Three of the state’s top education officials told House members that they’re teaming up to change the way that Minnesota students make the transition from high school to college.
“Fundamentally, we need to redesign the relationship between high schools and higher education, to ensure that more students meet the finish line; that we’re preparing more students for the jobs that need to be done in Minnesota; (and) that we’re doing it more cost effectively,” said Steven Rosenstone, chancellor of the Minnesota State Colleges & Universities system.
Rosenstone, Education Commissioner Brenda Cassellius, and Director Larry Pogemiller of the Minnesota Office of Higher Education outlined their vision for the House Education Policy Committee.
Their conversation began about a year ago, Rosenstone said, when Cassellius brought up an old but pressing problem: Many students who earn a high school diploma enroll in college only to find out that they need remedial coursework.
“Nothing pains me more than the inefficiency of a student having to spend an extra semester or year preparing to begin college if that preparation could have begun earlier,” Rosenstone said.
The proposal that they are crafting – pieces of which will show up in education budget proposals, Pogemiller said – has four main themes:
• Aligning high school and college assessments to ensure that students finish high school with the skills they will need in college or trade school;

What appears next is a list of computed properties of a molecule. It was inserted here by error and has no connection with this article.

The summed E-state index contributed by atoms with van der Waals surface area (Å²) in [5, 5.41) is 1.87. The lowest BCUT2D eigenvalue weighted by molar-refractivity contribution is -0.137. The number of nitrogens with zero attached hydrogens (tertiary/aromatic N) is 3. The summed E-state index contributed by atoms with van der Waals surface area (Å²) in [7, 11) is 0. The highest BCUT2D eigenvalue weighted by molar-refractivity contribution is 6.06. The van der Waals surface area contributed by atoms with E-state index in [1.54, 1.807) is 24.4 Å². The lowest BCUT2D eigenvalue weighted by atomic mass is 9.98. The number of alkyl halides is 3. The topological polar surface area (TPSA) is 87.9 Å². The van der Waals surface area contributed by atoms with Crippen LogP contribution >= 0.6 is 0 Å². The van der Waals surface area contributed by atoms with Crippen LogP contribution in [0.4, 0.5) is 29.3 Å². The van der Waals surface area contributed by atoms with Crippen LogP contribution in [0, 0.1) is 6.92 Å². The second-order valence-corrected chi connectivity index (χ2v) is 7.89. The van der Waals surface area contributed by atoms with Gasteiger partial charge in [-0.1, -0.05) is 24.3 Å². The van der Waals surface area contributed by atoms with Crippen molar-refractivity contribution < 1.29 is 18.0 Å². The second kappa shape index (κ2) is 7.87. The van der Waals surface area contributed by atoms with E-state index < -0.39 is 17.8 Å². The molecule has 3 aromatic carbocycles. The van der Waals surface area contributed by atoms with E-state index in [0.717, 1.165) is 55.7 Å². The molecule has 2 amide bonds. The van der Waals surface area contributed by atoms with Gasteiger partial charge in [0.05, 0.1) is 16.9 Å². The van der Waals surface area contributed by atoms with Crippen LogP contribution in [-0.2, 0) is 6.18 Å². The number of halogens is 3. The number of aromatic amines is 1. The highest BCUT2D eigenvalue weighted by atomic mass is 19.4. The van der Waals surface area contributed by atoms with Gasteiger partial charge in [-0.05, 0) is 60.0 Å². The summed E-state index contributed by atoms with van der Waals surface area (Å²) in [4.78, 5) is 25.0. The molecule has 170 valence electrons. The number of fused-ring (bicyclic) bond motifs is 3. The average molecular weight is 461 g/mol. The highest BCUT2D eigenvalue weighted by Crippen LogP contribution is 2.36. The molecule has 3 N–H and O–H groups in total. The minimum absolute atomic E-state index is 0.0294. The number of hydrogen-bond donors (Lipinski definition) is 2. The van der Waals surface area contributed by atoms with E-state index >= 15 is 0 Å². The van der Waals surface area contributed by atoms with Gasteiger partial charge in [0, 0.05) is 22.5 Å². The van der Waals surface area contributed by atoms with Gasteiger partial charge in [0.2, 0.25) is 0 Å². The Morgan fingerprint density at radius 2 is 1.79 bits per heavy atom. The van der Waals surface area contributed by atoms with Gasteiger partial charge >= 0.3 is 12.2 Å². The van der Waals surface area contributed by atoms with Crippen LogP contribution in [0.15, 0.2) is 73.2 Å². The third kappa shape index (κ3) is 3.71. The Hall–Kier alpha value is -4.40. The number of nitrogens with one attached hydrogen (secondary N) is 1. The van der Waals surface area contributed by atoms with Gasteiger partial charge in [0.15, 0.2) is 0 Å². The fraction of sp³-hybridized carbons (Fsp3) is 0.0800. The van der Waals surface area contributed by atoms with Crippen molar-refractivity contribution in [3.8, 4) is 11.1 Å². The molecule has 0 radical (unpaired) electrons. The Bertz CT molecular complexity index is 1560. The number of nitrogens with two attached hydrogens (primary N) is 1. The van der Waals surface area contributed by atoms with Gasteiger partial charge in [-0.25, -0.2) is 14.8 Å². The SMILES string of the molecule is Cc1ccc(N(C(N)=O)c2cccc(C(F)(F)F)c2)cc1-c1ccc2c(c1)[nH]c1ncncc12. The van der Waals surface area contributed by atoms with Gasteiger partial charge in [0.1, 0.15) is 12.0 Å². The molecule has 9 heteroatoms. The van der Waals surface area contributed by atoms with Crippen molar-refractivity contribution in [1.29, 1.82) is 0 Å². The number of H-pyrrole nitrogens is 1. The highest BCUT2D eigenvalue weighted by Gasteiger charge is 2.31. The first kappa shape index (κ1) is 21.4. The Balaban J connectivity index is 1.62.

• Identifying students who aren’t on track to develop those skills, and helping them catch up while they’re still in high school;
• Creating more and earlier opportunities for high school students to earn college credit; and
• Better aligning students’ educational and career plans with the needs of the workforce.
A new program in the Mounds View School District, described by school administrators who also testified before the committee, illustrates the kinds of innovations that education leaders would like to see statewide.
Irondale High School’s Early College program, which is geared toward students in the academic middle of their class, lets students earn a two-year associate degree, for free, while they’re still in high school. Students take the courses at Irondale from high school teachers who are paired with faculty mentors at Anoka-Ramsey Community College.
The school still offers other opportunities to earn college credit, such as Advanced Placement courses, and students who take those – who are typically at the top of their class – now also have the option of taking additional Early College classes toward an associate degree.
The new Early College program includes basic college-readiness skills such as organization, and it aims to help kids with an array of post-graduation plans, including technical school.
“This isn’t just about getting kids prepared for two- and four-year colleges,” said Mounds View Superintendent Dan Hoverman.
- Sarah Lemagie
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